Marital Security 

Reassure each other (out loud and often) that your marriage can NEVER be over, come hell or high water, even if you have to be miserable with each other until the end of your days. We must rest, and we can only rest if we are secure. We have to know, and to make it known, that the promises we made at the altar, especially the "in sickness and in health... until death do us part," part will hold true until death does actually do us part, no matter how ugly things get.


That's the choice right there: tell your husband that you will choose to love him to the best of your ability even on the days when you struggle to like him because that's what marriage IS, and ask him to please do the same for you because (from our perspective, given how we feel and how we look) the days he struggles to like us must far outnumber the days we struggle to like him. How do I know that? Because I struggle to like myself about 95% of the time.

We have too much anxiety as it is. Put the anxiety of fearing you'll wake up one morning to find his bags packed to behind you by renewing your vows with each other as often as you need to.

Let Someone In on What's Going On

...not to vent (though that is important, too, so long as the 8th Commandment is kept), but to have someone in your marriage's corner (not your own personal corner). I struggle with this particular bit of advice because it didn't work out at all well for my own marriage (my husband asked the wrong people for help actually ended up being threatened as opposed to encouraged), but if you choose the people you confide in wisely, you will be better off for it. It's best that you do this together as a team, or else the other half of your relationship might very fairly feel left-out or even ganged-up on.

Our marriages need to not be so private, especially if we're not particularly proud of them at the moment. I've heard people say, "We've been married for so-many-years and never had a single fight," and once I am finished feeling ashamed of my own marriage and our arguments, I begin to wonder #1) How are they defining "fight?" and #2) How is that even possible? and #3) How unfortunate to never have felt the joy of making up. Everyone's marriage goes through tough times, even if some of us are very good at swallowing our anger and frustration, because everyone goes through tough times.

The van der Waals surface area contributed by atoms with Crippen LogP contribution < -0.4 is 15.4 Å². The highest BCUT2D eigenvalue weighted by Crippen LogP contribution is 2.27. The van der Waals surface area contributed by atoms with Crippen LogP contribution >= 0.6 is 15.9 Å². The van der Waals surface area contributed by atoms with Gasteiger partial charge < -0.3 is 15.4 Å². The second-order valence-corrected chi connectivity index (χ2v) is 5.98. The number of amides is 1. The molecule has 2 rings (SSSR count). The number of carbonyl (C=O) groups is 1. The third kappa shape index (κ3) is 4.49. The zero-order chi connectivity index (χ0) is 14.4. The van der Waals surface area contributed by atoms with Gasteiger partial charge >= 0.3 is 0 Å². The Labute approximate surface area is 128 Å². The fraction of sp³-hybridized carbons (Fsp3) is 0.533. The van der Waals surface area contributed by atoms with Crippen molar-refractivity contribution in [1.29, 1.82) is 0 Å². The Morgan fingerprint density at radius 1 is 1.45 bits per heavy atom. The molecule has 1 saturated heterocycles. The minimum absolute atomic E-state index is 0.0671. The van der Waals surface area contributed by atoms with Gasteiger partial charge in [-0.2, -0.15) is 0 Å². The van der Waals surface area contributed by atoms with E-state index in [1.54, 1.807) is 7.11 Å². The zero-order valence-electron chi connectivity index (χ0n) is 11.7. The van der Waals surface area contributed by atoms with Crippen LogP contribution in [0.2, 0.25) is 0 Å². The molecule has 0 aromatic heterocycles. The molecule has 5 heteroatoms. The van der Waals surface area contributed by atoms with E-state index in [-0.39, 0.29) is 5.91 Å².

How Do I Start?

I can't say what will work for you, but for my husband's birthday, I made him a Love Coupon Book and vowed that I would keep those little promises to him whenever he used a coupon. Cheesy as all get out, I know, but it actually really helped me get my head on straight. The coupons included:

 "1 Make Out Session"
"30 Minutes of Cuddle Time"
"1 Conversation, Topic of Your Choice"
"1 Stop Nagging No Questions Asked"

...and things like that. In other words, I gave control of our relationship over to him (and took it away from my illness) for the first time in a very long time. I trusted that he wouldn't ask me to do anything physical if he knew I was in the middle of a colitis attack (that wouldn't be fun for anyone), and I forced myself to make him--not my physical health or my own level of comfort--my top priority at least once in awhile.

And what do you know... as time went on, it got easier to do without coupons. Violà, a real marriage. Not a perfect one, mind you: just a real one. That's the reason behind all the, "even if it's just for a few minutes," qualifications: #1) It will get easier the more you do it, whatever it is, and #2) Even doing it for a few minutes shows your husband that you are making an effort. And our husbands need to see that he comes before our illness at least once in awhile because our illness will take over EVERYTHING if we let it, like some noxious weed left unattended. And oh how Satan wants that to happen! My illness took my career, our savings, it delayed our having a family, it took my looks, my happiness, my confidence, and a whole lot of  the joy I take from life, but I will not let it take my faith in God, and I will not let it take my marriage. Protect what's yours. Be imitators of Christ and choose LOVE, even when it hurts to do so.